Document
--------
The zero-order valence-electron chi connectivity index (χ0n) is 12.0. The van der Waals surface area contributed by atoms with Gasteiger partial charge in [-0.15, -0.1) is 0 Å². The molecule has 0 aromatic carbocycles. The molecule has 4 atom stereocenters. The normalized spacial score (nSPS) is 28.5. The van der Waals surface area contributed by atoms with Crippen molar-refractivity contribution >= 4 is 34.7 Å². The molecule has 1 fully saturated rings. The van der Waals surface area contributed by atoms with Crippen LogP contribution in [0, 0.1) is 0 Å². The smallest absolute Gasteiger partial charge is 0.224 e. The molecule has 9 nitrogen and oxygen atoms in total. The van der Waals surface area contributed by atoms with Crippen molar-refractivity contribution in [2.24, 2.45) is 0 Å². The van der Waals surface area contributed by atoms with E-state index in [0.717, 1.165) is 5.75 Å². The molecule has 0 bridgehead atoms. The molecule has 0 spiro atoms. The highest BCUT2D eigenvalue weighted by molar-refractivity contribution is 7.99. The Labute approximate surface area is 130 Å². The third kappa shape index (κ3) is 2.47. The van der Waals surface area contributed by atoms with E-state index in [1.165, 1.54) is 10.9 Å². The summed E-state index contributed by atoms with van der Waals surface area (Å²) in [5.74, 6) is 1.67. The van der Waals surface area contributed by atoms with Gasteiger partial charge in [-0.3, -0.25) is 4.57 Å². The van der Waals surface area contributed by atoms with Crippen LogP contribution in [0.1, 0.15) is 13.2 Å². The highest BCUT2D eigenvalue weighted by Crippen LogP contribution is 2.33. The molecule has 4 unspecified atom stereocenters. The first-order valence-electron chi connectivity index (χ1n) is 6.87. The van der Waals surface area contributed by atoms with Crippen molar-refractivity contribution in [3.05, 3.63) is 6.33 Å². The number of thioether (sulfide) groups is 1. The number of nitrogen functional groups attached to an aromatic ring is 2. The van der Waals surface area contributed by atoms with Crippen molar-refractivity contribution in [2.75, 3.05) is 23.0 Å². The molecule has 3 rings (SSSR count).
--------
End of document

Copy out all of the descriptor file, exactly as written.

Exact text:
The zero-order valence-electron chi connectivity index (χ0n) is 12.0. The van der Waals surface area contributed by atoms with Gasteiger partial charge in [-0.15, -0.1) is 0 Å². The molecule has 0 aromatic carbocycles. The molecule has 4 atom stereocenters. The normalized spacial score (nSPS) is 28.5. The van der Waals surface area contributed by atoms with Crippen molar-refractivity contribution >= 4 is 34.7 Å². The molecule has 1 fully saturated rings. The van der Waals surface area contributed by atoms with Crippen LogP contribution in [0, 0.1) is 0 Å². The smallest absolute Gasteiger partial charge is 0.224 e. The molecule has 9 nitrogen and oxygen atoms in total. The van der Waals surface area contributed by atoms with Crippen molar-refractivity contribution in [2.24, 2.45) is 0 Å². The van der Waals surface area contributed by atoms with E-state index in [0.717, 1.165) is 5.75 Å². The molecule has 0 bridgehead atoms. The molecule has 0 spiro atoms. The highest BCUT2D eigenvalue weighted by molar-refractivity contribution is 7.99. The Labute approximate surface area is 130 Å². The third kappa shape index (κ3) is 2.47. The van der Waals surface area contributed by atoms with E-state index in [1.165, 1.54) is 10.9 Å². The summed E-state index contributed by atoms with van der Waals surface area (Å²) in [5.74, 6) is 1.67. The van der Waals surface area contributed by atoms with Gasteiger partial charge in [-0.3, -0.25) is 4.57 Å². The van der Waals surface area contributed by atoms with Crippen LogP contribution in [0.1, 0.15) is 13.2 Å². The highest BCUT2D eigenvalue weighted by Crippen LogP contribution is 2.33. The molecule has 4 unspecified atom stereocenters. The first-order valence-electron chi connectivity index (χ1n) is 6.87. The van der Waals surface area contributed by atoms with Crippen molar-refractivity contribution in [3.05, 3.63) is 6.33 Å². The number of thioether (sulfide) groups is 1. The number of nitrogen functional groups attached to an aromatic ring is 2. The van der Waals surface area contributed by atoms with Crippen molar-refractivity contribution in [2.75, 3.05) is 23.0 Å². The molecule has 3 rings (SSSR count).